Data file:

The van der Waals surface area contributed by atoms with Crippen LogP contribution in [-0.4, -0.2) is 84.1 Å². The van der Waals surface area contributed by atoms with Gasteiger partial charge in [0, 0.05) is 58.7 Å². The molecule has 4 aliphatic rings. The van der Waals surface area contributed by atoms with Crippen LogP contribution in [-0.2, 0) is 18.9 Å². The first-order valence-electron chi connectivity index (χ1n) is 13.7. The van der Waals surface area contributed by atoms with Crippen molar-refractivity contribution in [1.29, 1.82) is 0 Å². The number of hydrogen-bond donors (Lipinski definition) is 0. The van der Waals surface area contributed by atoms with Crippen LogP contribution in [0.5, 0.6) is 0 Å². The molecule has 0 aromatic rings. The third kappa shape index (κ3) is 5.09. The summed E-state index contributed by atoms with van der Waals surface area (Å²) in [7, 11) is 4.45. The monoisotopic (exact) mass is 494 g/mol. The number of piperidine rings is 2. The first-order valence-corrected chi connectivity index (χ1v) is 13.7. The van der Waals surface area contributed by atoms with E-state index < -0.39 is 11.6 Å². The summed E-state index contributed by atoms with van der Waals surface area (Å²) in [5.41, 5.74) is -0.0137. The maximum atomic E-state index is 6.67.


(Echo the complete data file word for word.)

The van der Waals surface area contributed by atoms with Crippen LogP contribution in [-0.4, -0.2) is 84.1 Å². The van der Waals surface area contributed by atoms with Gasteiger partial charge in [0, 0.05) is 58.7 Å². The molecule has 4 aliphatic rings. The van der Waals surface area contributed by atoms with Crippen LogP contribution in [-0.2, 0) is 18.9 Å². The first-order valence-electron chi connectivity index (χ1n) is 13.7. The van der Waals surface area contributed by atoms with Crippen molar-refractivity contribution in [1.29, 1.82) is 0 Å². The number of hydrogen-bond donors (Lipinski definition) is 0. The van der Waals surface area contributed by atoms with Crippen LogP contribution in [0.5, 0.6) is 0 Å². The molecule has 0 aromatic rings. The third kappa shape index (κ3) is 5.09. The summed E-state index contributed by atoms with van der Waals surface area (Å²) in [7, 11) is 4.45. The monoisotopic (exact) mass is 494 g/mol. The number of piperidine rings is 2. The first-order valence-corrected chi connectivity index (χ1v) is 13.7. The van der Waals surface area contributed by atoms with E-state index < -0.39 is 11.6 Å². The summed E-state index contributed by atoms with van der Waals surface area (Å²) in [5.41, 5.74) is -0.0137. The maximum atomic E-state index is 6.67.